What truly makes something what it is? Is there a specific right answer for what definite characteristic makes an apple an apple or a computer a computer? In the article by Marc Tracy, “NFL Rule Changes: When is football no longer football?” he asks this question as well. Tracy discusses the recent rule changes involving the Pro-Bowl and how they affect the future of the American national sport.
Football Kick Off
Tracy questions whether the elimination of kick offs and new regulations regarding helmets pose to undermine the sport of Football in its entirety. After exploring defining characteristics, he ends his point by writing, the “NFL needs to decide what Football is”: its rules, its traditions, and its future. What Tracy hints at is called a constitutive rule, or a regulation that helps makes something what it is, that when broken, says you are no longer engaged in that activity.
The story of Caster Semenya is quick to inspire debate about the view of female athletes in the sports industry. From the majority of blog posts incorporating this article, I have gathered that most writers have summarized her story with this thought: Why are people quick to question what makes Caster so dominating, acting as if she is not capable of being that good on her own? The world is almost expecting some secret advantage behind her repeated successes. Some of the same ideas have been mirrored in Lavaque-Manty’s “Being a Woman and Other Disabilities.” He explores gender roles and the inequality of such, particularly in the field of sports.
In regards to the commentary on these readings, I believe that the focus on women has been far too strong. In fact, it’s not just women who attempt to excel in areas that perhaps past, and unfortunately still current, societal views have been quick to question. Men also have disabilities too, and furthermore only examining the plight of one gender is doing the exact opposite of the intention of the articles, continuing the inequality. Continue reading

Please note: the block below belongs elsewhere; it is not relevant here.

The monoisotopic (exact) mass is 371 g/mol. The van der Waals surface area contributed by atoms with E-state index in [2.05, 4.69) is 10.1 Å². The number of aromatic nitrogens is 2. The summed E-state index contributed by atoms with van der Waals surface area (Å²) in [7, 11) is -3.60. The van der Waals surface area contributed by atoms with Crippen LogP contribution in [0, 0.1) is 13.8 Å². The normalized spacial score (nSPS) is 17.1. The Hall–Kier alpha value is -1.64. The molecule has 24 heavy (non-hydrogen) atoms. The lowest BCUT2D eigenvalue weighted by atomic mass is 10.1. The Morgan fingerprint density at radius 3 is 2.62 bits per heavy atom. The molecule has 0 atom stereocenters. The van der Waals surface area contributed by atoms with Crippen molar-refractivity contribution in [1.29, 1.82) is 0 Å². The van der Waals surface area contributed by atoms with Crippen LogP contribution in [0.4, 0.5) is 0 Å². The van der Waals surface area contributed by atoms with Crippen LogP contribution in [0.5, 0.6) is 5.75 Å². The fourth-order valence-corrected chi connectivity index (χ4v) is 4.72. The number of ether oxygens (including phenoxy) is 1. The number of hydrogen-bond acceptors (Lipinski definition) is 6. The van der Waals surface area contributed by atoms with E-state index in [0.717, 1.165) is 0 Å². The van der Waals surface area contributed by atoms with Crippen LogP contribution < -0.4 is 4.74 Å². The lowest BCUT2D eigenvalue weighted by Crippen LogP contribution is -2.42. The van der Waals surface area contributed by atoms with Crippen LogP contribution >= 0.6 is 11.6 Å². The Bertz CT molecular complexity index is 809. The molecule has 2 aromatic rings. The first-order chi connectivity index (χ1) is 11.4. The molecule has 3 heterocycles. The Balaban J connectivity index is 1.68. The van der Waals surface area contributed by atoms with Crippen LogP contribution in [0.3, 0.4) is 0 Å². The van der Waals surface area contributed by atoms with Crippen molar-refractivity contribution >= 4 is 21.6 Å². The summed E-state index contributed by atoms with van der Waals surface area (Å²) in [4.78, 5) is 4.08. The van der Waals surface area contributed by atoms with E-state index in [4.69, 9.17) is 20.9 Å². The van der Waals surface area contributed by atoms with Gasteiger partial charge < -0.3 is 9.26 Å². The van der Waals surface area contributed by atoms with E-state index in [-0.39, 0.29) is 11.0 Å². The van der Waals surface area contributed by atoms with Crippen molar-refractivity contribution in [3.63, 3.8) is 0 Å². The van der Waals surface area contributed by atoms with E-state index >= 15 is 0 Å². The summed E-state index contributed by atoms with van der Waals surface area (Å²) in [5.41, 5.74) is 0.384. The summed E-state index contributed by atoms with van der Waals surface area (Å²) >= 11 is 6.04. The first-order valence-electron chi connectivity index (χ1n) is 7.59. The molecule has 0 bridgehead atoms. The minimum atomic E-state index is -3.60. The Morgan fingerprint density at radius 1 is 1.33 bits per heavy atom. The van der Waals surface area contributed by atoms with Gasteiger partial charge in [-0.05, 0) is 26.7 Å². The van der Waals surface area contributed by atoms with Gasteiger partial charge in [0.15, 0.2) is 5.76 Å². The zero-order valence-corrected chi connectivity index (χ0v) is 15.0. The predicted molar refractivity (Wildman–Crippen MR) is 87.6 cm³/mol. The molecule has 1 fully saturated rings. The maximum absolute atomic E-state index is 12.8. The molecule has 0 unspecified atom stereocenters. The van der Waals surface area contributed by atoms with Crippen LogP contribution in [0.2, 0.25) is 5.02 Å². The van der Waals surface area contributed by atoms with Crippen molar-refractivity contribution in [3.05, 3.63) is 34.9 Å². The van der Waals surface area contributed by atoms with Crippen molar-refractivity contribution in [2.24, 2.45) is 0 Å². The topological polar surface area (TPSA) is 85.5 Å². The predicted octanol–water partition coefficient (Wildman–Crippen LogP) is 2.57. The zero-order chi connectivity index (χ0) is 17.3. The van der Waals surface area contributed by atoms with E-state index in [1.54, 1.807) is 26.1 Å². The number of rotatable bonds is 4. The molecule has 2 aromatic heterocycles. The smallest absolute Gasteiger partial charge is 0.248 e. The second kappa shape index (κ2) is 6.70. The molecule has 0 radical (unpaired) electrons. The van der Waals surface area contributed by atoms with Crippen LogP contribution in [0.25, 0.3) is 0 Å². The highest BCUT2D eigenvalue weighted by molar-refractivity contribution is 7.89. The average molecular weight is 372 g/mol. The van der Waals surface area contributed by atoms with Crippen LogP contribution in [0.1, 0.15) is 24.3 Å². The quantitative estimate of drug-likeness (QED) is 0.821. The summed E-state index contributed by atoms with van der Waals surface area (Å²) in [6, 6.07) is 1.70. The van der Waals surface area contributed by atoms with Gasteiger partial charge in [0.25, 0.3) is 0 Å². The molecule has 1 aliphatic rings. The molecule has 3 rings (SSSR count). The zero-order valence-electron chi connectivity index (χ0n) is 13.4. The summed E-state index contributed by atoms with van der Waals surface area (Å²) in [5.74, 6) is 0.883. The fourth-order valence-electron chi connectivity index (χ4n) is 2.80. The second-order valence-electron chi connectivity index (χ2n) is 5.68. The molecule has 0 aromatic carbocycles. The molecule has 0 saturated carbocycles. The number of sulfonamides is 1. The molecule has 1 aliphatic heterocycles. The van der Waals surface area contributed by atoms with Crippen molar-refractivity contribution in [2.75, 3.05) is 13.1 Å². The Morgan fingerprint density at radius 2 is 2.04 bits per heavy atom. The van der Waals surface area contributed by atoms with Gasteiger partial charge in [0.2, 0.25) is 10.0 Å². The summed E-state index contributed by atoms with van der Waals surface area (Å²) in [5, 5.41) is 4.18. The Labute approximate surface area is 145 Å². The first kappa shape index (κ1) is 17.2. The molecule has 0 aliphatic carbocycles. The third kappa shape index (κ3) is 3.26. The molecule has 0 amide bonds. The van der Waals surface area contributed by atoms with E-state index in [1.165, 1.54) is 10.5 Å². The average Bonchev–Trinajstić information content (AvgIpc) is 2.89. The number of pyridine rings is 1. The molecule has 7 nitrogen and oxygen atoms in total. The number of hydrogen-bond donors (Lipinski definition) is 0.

In my initial blog post, Social Media as Play, I stated that social media websites perfectly fit Johan Huizinga’s definition of play from Homo Ludens by satisfying the following criteria: freedom, inherent activity, and its limitation of time and space. While for the most part, I agree with my original claims, upon second glance I felt that there was much more to add. Continue reading
In Professor LaVaque-Manty’s book The Playing Fields of Eton, the chapter “Being a Woman and Other Disabilities” discusses what it means to be a woman chasing excellence through sports. It’s a hard chase, nonetheless, one that even in today’s modern world might not be successful due to simple lack of interest and possibly even lack of respect from the majority of Americans. In order for any changes to be made in the way we view female sports and the athletes who play them, we have to make the conscious decision ourselves, even women. It’s not just the male dominated society as a whole. Continue reading
What makes things fair? I guess it depends on how fair is defined, but if I were to look at a dictionary it would tell me that fair means legitimate, in accordance with the rules and standards, and most importantly in an adverbial sense, without cheating or trying to achieve unjust advantage. But is there truly a way to remove that advantage, particularly among athletes and non-athletes at an athletically dominated university? Continue reading
If I’ve learned anything from waking up bright and early on Tuesday and Thursday mornings to attend our political theory lectures, it’s that technology is vital, ever changing, and at times utterly confusing. In order to complete my course work and stay up to date on assignments, I find myself consistently checking four different webpages and often more depending on how many times my phone has gone off signaling Piazza notifications that day. Long story short–it’s a lot. But every page and various channel through the web has something different to offer and contribute to my overall success in this class. Continue reading
I’ve been told who I was going to be for eighteen years now. Every since I was a young infant my grandfather would sit me on his lap, not to tell me how cute I was in the high pitched baby voice that many grandparents use, but to tell me the story of the person I would become. My grandfather knew how I would live my life, what I would study, what extracurricular I would participate in, and how I would spend whatever remained of my free time, which there would be very little of if he had any say in that too. It may sound harsh, but there was heart behind it. I never doubted for a moment that he didn’t want what was best for me. In fact, he wanted something better than I could have ever even imagined for myself. Continue reading